Improving personalized healthcare in oncology
Non-invasive ctDNA analysis
Liquid biopsy describes the process of extracting a small blood sample from a patient, and screening this for genetic markers that indicate the presence of circulating tumor DNA (ctDNA). With the development of increasingly sensitive sequencing and analysis techniques, scientists are now able to detect tiny fragments of ctDNA in amongst large amounts of cell free DNA (cfDNA) from normal cells.
Circulating Tumor DNA
Diagram representing the release of ctDNA into the bloodstream by a tumor. ctDNA can be distinguished from other cell free DNA of non-cancerous origin by the presence of cancer-specific mutations. This release typically occurs as tumor cells die.
Liquid biopsies are able to detect the tiny amounts of ctDNA released by the tumor from the background cfDNA, by identifying hallmark genetic mutations.
Inivata has developed some of the most sensitive techniques available to detect this ctDNA and identify a broad range of disease-specific mutations.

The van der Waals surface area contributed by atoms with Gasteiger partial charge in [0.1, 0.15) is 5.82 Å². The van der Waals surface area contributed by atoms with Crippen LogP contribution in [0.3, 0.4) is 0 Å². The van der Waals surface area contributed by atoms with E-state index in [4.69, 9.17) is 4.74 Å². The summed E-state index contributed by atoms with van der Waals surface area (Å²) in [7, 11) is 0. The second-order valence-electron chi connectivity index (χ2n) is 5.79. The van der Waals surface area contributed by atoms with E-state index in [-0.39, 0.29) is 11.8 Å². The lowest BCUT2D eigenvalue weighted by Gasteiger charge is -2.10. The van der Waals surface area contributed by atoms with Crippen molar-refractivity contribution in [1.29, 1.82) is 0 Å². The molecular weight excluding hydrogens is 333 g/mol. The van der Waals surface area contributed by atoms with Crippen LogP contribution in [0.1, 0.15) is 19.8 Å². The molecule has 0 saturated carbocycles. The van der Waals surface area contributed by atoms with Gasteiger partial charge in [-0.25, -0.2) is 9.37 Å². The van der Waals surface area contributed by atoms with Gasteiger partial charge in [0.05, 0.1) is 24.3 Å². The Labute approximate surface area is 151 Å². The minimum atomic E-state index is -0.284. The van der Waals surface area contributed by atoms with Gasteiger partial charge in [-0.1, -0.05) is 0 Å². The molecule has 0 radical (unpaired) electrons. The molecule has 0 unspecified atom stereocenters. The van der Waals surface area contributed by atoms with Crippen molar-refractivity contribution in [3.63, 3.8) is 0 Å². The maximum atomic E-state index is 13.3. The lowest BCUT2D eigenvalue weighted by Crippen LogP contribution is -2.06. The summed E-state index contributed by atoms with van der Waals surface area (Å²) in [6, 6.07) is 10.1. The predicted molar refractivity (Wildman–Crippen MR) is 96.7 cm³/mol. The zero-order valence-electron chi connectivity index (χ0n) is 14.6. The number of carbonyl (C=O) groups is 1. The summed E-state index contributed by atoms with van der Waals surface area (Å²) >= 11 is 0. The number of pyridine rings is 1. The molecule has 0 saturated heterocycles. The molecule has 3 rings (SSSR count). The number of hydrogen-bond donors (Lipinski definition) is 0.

Obtaining a Sample
Blood samples can be drawn from a patient before, during, and/or after cancer treatment, or at regular intervals. Liquid biopsy has the potential for continual monitoring, which is a major advantage in cancer care.
Once collected, the blood sample is centrifuged to separate the plasma containing the cell-free DNA from other components. The DNA is then extracted, amplified, and then analyzed for mutations.
Being able to analyze the liquid biopsy for multiple mutations simultaneously allows the clinician to better understand the tumor profile and adapt treatment appropriately.
Why This is Needed
Cancer can behave in an unpredictable way, metastasizing and evolving throughout a patient’s treatment. Existing sampling tools for stratifying patients to treatment and monitoring cancer have a number of drawbacks.
Delays to Treatment
Tumor biopsy is only possible if you know where the cancer is, and if you are able to isolate the tissue and take a sample. In many cases this isn’t possible, residual disease can be hard to detect, and tumors are often in hard-to-reach locations.
Taking a tumor biopsy from a patient is an invasive, difficult, and expensive process, and as such frequent solid biopsy testing is not practical. It is impossible to profile tumors in real-time and obtain a realistic picture of how the tumor is evolving.
Tumors can metastasize and spread throughout the body, evolving and becoming heterogeneous. A tumor biopsy offers a static measurement from a single point in time, which is unable to capture the full profile of the metastasized cancers.